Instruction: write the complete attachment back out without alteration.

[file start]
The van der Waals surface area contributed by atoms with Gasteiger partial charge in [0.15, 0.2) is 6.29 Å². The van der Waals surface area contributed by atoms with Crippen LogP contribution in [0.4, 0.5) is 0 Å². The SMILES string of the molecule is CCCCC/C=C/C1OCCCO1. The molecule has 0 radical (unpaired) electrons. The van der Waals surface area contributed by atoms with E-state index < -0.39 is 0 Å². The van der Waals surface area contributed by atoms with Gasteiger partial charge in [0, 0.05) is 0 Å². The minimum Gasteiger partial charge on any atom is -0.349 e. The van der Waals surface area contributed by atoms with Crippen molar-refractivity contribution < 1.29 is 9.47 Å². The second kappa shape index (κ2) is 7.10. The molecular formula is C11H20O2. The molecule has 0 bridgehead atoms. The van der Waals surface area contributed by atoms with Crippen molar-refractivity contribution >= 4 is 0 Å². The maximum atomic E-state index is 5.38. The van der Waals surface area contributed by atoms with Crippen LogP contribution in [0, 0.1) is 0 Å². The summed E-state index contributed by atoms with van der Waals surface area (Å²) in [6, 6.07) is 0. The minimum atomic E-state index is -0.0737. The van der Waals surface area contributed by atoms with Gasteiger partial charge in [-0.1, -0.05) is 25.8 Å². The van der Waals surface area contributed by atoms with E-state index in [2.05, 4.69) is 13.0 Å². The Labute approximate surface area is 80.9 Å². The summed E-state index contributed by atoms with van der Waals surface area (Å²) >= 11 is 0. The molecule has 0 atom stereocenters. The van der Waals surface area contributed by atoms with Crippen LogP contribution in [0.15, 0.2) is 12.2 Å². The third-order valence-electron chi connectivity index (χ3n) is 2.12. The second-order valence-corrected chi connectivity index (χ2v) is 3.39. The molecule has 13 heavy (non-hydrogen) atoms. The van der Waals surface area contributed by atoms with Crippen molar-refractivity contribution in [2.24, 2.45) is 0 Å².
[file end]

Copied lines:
The van der Waals surface area contributed by atoms with Gasteiger partial charge in [0.15, 0.2) is 6.29 Å². The van der Waals surface area contributed by atoms with Crippen LogP contribution in [0.4, 0.5) is 0 Å². The SMILES string of the molecule is CCCCC/C=C/C1OCCCO1. The molecule has 0 radical (unpaired) electrons. The van der Waals surface area contributed by atoms with E-state index < -0.39 is 0 Å². The van der Waals surface area contributed by atoms with Gasteiger partial charge in [0, 0.05) is 0 Å². The minimum Gasteiger partial charge on any atom is -0.349 e. The van der Waals surface area contributed by atoms with Crippen molar-refractivity contribution < 1.29 is 9.47 Å². The second kappa shape index (κ2) is 7.10. The molecular formula is C11H20O2. The molecule has 0 bridgehead atoms. The van der Waals surface area contributed by atoms with Crippen molar-refractivity contribution >= 4 is 0 Å². The maximum atomic E-state index is 5.38. The van der Waals surface area contributed by atoms with Crippen LogP contribution in [0, 0.1) is 0 Å². The summed E-state index contributed by atoms with van der Waals surface area (Å²) in [6, 6.07) is 0. The minimum atomic E-state index is -0.0737. The van der Waals surface area contributed by atoms with Gasteiger partial charge in [-0.1, -0.05) is 25.8 Å². The van der Waals surface area contributed by atoms with E-state index in [2.05, 4.69) is 13.0 Å². The Labute approximate surface area is 80.9 Å². The summed E-state index contributed by atoms with van der Waals surface area (Å²) >= 11 is 0. The molecule has 0 atom stereocenters. The van der Waals surface area contributed by atoms with Crippen LogP contribution in [0.15, 0.2) is 12.2 Å². The third-order valence-electron chi connectivity index (χ3n) is 2.12. The second-order valence-corrected chi connectivity index (χ2v) is 3.39. The molecule has 13 heavy (non-hydrogen) atoms. The van der Waals surface area contributed by atoms with Crippen molar-refractivity contribution in [2.24, 2.45) is 0 Å².